The National Economic Council (NEC)’s committee on review of the status and ownership of Electricity Distribution Companies (DisCos), says it will seek contributions from the general public on how to solve the challenge of electricity in Nigeria.
Gov. Nasir el-Rufai of Kaduna State, who chairs the committee, briefed State House correspondents after the NEC meeting presided over by Vice President Yemi Osinbajo, on Thursday at the Presidential Villa, Abuja.
El Rufai said that the committee presented a report to NEC on the progress made so far and also on the need to get inputs from as many Nigerians as possible.
“The committee met five times since its inauguration of Dec. 5, 2019; we have significant progress in getting presentations from all the stakeholders in the electricity supply industry.
“We all agreed that the electricity supply industry is broken and the situation of the power sector is a national emergency that requires all hands to be put on deck to interrogate why the sector is not working for the overall progress and benefit of Nigeria and Nigerians.
“We have received presentations from virtually all the stakeholders; we came to ask that we co-opt the Association of Electricity Distribution Companies in Nigeria to be members of the committee and the Association of Electricity Generating Companies in Nigeria and NEC approved that.
“We updated NEC on what we have found so far, and promised that work on this will continue and we will submit our report in the shortest possible time.
“But the electricity industry is complicated; it is quite complex and technical; even those of us that have been asked to be members of the committee are learning a lot in the various presentations; sometimes conflicting presentations are received from various stakeholders in the power sector.”
He said that there was need for an honest national conversation to find a way to fix the sector as the country would never make progress, create jobs or industrialise without a functioning electricity industry.
“As part of our request, we asked from NEC to not only receive memoranda and inputs from participants from the industry, but, for the very first time, to open this conversation to members of the public.
“ So, we are inviting memoranda through newspaper adverts placements very soon, inviting memoranda from the general public; everyone in Nigeria is affected by electricity and we want to hear your views on what you think is wrong with the sector; what your experiences are in dealing with the distribution companies; what you think are solutions to these problems.’’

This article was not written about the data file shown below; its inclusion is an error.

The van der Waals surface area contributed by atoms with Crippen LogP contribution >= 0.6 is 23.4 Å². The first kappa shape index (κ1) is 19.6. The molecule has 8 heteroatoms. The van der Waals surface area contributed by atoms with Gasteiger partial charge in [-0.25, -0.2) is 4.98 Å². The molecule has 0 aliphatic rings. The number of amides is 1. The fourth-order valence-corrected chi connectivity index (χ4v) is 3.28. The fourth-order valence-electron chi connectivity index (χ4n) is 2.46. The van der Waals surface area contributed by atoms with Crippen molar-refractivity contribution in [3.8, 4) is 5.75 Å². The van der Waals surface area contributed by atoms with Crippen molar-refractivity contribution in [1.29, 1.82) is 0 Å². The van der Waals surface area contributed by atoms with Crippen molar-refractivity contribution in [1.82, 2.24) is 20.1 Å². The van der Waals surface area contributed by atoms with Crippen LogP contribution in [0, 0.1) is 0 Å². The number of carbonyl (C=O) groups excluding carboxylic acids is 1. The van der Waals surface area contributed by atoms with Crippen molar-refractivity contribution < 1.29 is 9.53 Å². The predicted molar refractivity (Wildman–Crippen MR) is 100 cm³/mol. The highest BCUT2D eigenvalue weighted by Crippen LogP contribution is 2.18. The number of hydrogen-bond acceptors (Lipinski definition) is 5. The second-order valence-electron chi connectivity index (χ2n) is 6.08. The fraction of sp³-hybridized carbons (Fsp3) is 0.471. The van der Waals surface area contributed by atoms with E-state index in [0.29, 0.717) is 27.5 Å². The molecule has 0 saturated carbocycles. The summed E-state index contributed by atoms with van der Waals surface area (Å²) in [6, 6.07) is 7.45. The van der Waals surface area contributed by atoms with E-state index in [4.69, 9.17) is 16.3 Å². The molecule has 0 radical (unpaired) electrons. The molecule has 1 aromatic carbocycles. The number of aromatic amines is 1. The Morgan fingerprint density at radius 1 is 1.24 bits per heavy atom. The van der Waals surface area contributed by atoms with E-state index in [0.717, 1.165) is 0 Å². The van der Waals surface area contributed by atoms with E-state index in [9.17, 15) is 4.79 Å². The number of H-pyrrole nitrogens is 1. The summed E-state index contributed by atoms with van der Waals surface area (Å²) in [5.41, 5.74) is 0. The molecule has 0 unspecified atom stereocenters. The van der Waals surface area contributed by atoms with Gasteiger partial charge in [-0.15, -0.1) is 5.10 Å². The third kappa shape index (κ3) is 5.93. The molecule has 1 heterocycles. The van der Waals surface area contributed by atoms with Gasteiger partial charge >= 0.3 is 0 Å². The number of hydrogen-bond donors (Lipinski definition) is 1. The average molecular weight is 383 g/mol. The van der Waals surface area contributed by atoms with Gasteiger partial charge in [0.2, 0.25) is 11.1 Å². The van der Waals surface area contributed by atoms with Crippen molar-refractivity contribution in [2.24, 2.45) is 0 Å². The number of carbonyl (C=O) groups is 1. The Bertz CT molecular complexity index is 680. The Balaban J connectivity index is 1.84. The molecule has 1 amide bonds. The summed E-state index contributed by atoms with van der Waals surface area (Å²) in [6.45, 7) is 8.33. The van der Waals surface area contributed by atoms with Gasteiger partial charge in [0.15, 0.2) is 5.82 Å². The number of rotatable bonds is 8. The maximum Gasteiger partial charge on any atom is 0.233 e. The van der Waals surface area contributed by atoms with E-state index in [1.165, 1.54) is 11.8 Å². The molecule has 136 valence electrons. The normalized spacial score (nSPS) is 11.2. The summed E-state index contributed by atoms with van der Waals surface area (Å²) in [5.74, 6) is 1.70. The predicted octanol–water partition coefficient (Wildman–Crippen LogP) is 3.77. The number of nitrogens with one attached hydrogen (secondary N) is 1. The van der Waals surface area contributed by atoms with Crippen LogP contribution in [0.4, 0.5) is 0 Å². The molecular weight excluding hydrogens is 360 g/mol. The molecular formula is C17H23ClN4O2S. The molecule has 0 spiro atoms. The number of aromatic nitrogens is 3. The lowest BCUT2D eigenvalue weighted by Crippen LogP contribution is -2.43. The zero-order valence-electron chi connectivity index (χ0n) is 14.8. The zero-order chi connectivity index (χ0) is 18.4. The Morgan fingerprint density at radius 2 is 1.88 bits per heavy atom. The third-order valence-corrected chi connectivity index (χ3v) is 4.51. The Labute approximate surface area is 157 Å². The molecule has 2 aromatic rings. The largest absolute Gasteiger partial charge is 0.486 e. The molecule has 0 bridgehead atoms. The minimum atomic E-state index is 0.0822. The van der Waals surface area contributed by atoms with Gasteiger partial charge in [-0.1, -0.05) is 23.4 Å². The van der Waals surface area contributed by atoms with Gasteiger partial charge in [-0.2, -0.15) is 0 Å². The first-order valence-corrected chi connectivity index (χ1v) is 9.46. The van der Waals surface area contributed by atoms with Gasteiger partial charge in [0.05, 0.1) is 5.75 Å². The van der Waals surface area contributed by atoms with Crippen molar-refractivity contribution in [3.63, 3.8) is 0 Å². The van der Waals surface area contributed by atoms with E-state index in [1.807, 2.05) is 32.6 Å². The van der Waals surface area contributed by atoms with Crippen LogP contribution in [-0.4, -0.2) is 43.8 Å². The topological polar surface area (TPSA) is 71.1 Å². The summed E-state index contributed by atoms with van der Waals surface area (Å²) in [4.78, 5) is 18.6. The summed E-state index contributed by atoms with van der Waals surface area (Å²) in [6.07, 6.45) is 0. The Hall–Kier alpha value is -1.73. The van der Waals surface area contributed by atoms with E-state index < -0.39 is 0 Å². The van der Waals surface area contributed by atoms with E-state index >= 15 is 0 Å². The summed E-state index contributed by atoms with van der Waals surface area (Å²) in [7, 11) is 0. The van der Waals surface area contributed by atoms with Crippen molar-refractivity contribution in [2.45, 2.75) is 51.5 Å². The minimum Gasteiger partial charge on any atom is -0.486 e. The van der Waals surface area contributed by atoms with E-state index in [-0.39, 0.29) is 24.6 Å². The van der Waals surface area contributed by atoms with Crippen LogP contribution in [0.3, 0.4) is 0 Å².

He said that the second NEC committee was tasked on leveraging a portion of the accumulated pension funds for long-term investments in infrastructure.
El Rufai said that in 2019 Budget, the budget for construction and maintenance of federal highways was about N200 billion.
He said that the approved budget of 2020 for construction and maintenance of all the federal highways was something in the region of N169 billion.
He said that if the country continued budgeting N160billion, N200billion, N300billion, even N500billion, it would not have functional roads.
“We must find a way to unlock large amount of monies that can be used to reconstruct our highways and maintain existing highway, and we will not be able to do so with N100, N200, N400 billion every year.
“What we have found in every country that we virtually studied is that these highway infrastructures were constructed using long-term funds both by federal, state governments as well as the private sector.
“The question is where do we find this long term funds? when we started the pension reforms, when I was head of BPE in 2002, 2003, the whole idea was to fix a problem that faced Nigeria at the time. People were dying queuing to receive their pensions.
“But in the process of solving that we realised that there is a long term opportunity through contributory pension schemes to accumulate large amount that can be used to invest in long term projects like infrastructure.’’
According to him, it is done in Chile, South Africa and many other developed and developing countries.
He said that those countries used the pension funds as long-term funds to develop infrastructure and other key sectors of the economy.
“And today, due to the reforms that we started around 2002, 2003, it culminated into the enactment of the Pension Reform Act in 2004.
“Today, as at December last year, Nigeria has about N10 trillion in its Contributory Pension Fund.
“This is long-term money, contributed by young people that have 20 to 30 years to retire; so, the money will be there.
“It is growing every month by between 100 and 200 billion; so, today, we are speaking of N10 trillion; in about a year, we will be speaking of N11 to N12 trillion; this is the beauty of pension funds,’’ he said.